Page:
The Fifth Committee (Administrative and Budgetary) this morning was expected to start its consideration of the reports of the Organizations sole external oversight body, the Joint Inspection Unit (JIU).
During its fifty-eighth session, the Committee took up the review of the statute and working methods of the Joint Inspection Unit twice, considering proposals to reform the mode of selection of new inspectors, strengthen the role of the Chairman and establish collective responsibility for the Units work. In the meanwhile, the JIU embarked on a series of internal reforms that did not require the Assemblys legislative approval, including procedures designed to improve the quality and timeliness of the reports. To this effect, the Unit approved a new strategic follow-up framework and tied to it a new methodology and analytical instruments for the determination of its annual programme of work.
The latest annual report of the Joint Inspection Unit (document A/59/34) covers the period 1 January to 31 December 2003. Among events of significance for the Unit, its Chairman reports initiatives to reform and streamline the work of the JIU; recruitment of a new Executive Secretary; acceptance of the Units statute by the World Tourism Organization; and release of an updated web site.
According to the report, the discussion of the JIU statute and working methods highlighted the Units highly valuable potential, given its unique position, with its cumulative experience of agency operations, strategic perspective and knowledge of best practices, to provide not only evaluation and oversight but also management advice across the whole system. The role of the Unit in cross-fertilization among organizations of the United Nations system was also stressed.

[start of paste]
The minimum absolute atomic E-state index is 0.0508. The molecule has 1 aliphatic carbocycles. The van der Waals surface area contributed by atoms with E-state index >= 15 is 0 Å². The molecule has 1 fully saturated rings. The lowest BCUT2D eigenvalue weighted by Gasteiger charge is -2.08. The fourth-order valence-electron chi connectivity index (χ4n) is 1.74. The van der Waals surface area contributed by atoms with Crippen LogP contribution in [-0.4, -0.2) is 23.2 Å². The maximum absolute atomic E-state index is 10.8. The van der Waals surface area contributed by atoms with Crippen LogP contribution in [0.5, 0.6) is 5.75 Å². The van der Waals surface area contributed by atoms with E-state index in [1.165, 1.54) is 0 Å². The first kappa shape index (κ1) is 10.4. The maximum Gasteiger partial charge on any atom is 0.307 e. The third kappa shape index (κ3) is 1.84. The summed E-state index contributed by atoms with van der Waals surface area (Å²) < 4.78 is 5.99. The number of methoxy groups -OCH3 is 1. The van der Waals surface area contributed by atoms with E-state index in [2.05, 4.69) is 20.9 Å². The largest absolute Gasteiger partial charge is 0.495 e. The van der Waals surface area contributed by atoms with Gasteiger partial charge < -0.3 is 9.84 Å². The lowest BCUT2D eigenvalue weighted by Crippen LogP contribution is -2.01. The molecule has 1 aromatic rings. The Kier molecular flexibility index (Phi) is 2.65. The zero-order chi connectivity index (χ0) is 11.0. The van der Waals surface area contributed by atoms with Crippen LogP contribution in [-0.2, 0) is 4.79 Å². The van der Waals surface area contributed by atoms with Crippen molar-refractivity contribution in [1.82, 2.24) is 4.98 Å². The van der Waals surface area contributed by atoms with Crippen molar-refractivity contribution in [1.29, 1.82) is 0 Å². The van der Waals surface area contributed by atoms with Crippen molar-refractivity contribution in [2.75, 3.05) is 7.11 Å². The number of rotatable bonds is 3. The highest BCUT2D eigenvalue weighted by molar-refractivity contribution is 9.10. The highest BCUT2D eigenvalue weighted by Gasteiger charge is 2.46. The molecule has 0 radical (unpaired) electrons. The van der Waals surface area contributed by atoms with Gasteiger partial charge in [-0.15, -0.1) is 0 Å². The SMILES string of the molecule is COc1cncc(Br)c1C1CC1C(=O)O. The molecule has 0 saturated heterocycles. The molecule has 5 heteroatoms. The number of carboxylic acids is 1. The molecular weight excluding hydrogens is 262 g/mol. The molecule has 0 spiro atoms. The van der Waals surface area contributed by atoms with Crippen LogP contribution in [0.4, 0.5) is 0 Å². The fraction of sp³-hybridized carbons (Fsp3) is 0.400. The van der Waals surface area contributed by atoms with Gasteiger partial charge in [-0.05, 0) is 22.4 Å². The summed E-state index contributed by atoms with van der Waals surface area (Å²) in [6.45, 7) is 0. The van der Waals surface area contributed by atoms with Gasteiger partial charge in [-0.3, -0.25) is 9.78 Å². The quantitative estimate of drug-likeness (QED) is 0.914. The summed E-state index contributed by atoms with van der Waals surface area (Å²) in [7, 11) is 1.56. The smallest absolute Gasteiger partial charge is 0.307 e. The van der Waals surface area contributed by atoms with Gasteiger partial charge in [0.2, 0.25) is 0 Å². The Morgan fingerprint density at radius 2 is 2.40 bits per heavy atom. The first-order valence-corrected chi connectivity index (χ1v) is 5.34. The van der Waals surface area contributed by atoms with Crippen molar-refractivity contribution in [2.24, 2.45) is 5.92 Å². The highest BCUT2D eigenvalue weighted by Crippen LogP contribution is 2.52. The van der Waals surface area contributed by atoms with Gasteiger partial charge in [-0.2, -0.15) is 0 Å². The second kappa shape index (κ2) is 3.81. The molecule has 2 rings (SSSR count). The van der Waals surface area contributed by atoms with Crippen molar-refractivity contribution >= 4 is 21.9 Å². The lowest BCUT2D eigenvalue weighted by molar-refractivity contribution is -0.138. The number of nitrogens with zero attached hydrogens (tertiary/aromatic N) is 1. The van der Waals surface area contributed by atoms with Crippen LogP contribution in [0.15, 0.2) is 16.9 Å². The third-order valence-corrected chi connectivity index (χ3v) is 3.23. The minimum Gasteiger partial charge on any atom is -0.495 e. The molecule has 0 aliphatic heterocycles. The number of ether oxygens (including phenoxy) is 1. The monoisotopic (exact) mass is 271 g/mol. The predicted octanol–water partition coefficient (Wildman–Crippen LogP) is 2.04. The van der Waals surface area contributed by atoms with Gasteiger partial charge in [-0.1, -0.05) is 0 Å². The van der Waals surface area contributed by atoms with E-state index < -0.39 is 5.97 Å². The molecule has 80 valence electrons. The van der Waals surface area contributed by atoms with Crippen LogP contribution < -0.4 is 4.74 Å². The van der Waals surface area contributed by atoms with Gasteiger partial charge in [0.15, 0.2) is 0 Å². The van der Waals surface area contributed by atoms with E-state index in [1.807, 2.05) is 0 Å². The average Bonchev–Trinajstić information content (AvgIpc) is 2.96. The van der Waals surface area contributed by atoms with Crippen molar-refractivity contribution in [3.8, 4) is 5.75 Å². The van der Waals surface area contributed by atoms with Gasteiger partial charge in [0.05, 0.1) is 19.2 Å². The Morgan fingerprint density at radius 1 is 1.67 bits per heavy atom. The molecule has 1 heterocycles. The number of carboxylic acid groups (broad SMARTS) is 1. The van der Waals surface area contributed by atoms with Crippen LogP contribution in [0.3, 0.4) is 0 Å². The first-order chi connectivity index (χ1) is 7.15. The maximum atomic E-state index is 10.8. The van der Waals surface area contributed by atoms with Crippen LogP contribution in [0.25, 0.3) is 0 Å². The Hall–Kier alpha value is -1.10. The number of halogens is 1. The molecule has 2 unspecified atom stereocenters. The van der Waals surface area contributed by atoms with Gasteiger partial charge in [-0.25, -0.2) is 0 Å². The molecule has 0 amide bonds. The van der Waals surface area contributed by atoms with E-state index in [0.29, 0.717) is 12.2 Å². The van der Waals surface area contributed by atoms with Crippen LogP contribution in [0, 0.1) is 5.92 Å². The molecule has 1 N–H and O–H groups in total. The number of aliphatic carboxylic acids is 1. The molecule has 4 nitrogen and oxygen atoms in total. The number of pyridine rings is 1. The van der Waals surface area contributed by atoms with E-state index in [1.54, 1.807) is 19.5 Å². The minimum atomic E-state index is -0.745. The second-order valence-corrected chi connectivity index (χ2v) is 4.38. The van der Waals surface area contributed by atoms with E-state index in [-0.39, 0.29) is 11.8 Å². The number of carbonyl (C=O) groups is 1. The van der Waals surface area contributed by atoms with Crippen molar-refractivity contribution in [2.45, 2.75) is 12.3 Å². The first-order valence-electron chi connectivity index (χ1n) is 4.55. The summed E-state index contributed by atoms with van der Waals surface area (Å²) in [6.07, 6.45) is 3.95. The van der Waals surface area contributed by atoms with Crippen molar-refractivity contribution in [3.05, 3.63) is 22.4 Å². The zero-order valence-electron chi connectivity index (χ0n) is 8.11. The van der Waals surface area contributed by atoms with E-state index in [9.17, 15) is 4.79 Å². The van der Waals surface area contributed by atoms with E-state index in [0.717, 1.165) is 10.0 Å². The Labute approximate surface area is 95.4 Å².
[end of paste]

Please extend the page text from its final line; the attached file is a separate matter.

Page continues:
Among numerous innovations introduced by the Unit is the redesign of its annual report to make it more substantive and informative. As of next year, the Unit intends to merge its annual report with the report on its programme of work. The Unit is also reporting that its efforts to establish a follow-up system for systematic tracking of the status of implementation of its recommendations have begun to bear fruit. Several participating organizations have issued reports on the implementation of the Units recommendations, which include specific measures undertaken, units responsible and the timetable for the implementation of the recommendations, as well as their expected impact.
In 2003, the Unit completed seven reports, but as a consequence of the efforts put into the reform, some system-wide reports scheduled for completion by December 2003 will be completed only in the first half of 2004. Among these are reports on procurement practices, results-based management and human resources management within the United Nations system, a report on headquarters agreements, and one on standards of accommodation and travel time.
In the document on the programme of work for 2004 (document A/59/75), the Unit reports that it has chosen themes that are high on the agenda of the United Nations, that are system-wide in scope, and that can lead to improved efficiency or potential savings. It identified as a top priority a study on the administration of justice within the Organization, with a view towards harmonizing the statutes of the United Nations Administrative Tribunal and the Administrative Tribunal of the International Labour Organization (ILO), and consideration of feasibility of a single administrative tribunal for the entire common system.
The Unit proposed a review of inter-agency coordinating mechanisms, as well as a study of possible measures to improve collaboration and coordination among the Organizations agencies in Africa, which would also examine the role of the Economic Commission for Africa (ECA), the African Union, the African Development Bank, and other organizations at the subregional level. Also planned are studies on developing a common payroll service for the United Nations system, management of the laissez-passer arrangements, and the use of open source software (OSS), as well as management reviews for the Americas Regional Office (AMRO)/Pan-American Health Organization (PAHO), the United Nations Convention to Combat Desertification, and the United Nations Office at Geneva. Additionally, the Unit is currently undertaking a report on knowledge management for the ILO.